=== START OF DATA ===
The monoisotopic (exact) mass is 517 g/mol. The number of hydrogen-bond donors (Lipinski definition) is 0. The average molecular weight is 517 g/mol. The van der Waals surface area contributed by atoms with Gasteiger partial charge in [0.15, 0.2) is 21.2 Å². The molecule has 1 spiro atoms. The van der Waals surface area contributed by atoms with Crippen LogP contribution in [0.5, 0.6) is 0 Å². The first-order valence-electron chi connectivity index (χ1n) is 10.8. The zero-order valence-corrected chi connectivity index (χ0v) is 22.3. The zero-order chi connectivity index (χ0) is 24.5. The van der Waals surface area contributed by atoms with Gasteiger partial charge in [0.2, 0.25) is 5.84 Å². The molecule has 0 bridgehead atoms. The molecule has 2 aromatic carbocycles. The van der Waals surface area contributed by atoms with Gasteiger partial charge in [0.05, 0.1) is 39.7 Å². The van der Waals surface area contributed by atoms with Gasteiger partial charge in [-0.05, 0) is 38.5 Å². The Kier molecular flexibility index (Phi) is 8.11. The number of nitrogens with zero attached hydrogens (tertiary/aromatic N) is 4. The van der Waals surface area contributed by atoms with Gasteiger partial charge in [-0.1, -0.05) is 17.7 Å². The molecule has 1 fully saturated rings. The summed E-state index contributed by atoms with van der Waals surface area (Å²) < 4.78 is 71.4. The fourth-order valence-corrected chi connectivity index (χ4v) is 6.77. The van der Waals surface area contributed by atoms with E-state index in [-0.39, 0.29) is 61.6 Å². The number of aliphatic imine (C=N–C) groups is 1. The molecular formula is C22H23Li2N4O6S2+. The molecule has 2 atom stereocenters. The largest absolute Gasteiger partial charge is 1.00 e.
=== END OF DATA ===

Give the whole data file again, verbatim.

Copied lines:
The monoisotopic (exact) mass is 517 g/mol. The number of hydrogen-bond donors (Lipinski definition) is 0. The average molecular weight is 517 g/mol. The van der Waals surface area contributed by atoms with Gasteiger partial charge in [0.15, 0.2) is 21.2 Å². The molecule has 1 spiro atoms. The van der Waals surface area contributed by atoms with Crippen LogP contribution in [0.5, 0.6) is 0 Å². The first-order valence-electron chi connectivity index (χ1n) is 10.8. The zero-order valence-corrected chi connectivity index (χ0v) is 22.3. The zero-order chi connectivity index (χ0) is 24.5. The van der Waals surface area contributed by atoms with Gasteiger partial charge in [0.2, 0.25) is 5.84 Å². The molecule has 0 bridgehead atoms. The molecule has 2 aromatic carbocycles. The van der Waals surface area contributed by atoms with Gasteiger partial charge in [0.05, 0.1) is 39.7 Å². The van der Waals surface area contributed by atoms with Gasteiger partial charge in [-0.05, 0) is 38.5 Å². The Kier molecular flexibility index (Phi) is 8.11. The number of nitrogens with zero attached hydrogens (tertiary/aromatic N) is 4. The van der Waals surface area contributed by atoms with Gasteiger partial charge in [-0.1, -0.05) is 17.7 Å². The molecule has 1 fully saturated rings. The summed E-state index contributed by atoms with van der Waals surface area (Å²) < 4.78 is 71.4. The fourth-order valence-corrected chi connectivity index (χ4v) is 6.77. The van der Waals surface area contributed by atoms with E-state index in [-0.39, 0.29) is 61.6 Å². The number of aliphatic imine (C=N–C) groups is 1. The molecular formula is C22H23Li2N4O6S2+. The molecule has 2 atom stereocenters. The largest absolute Gasteiger partial charge is 1.00 e.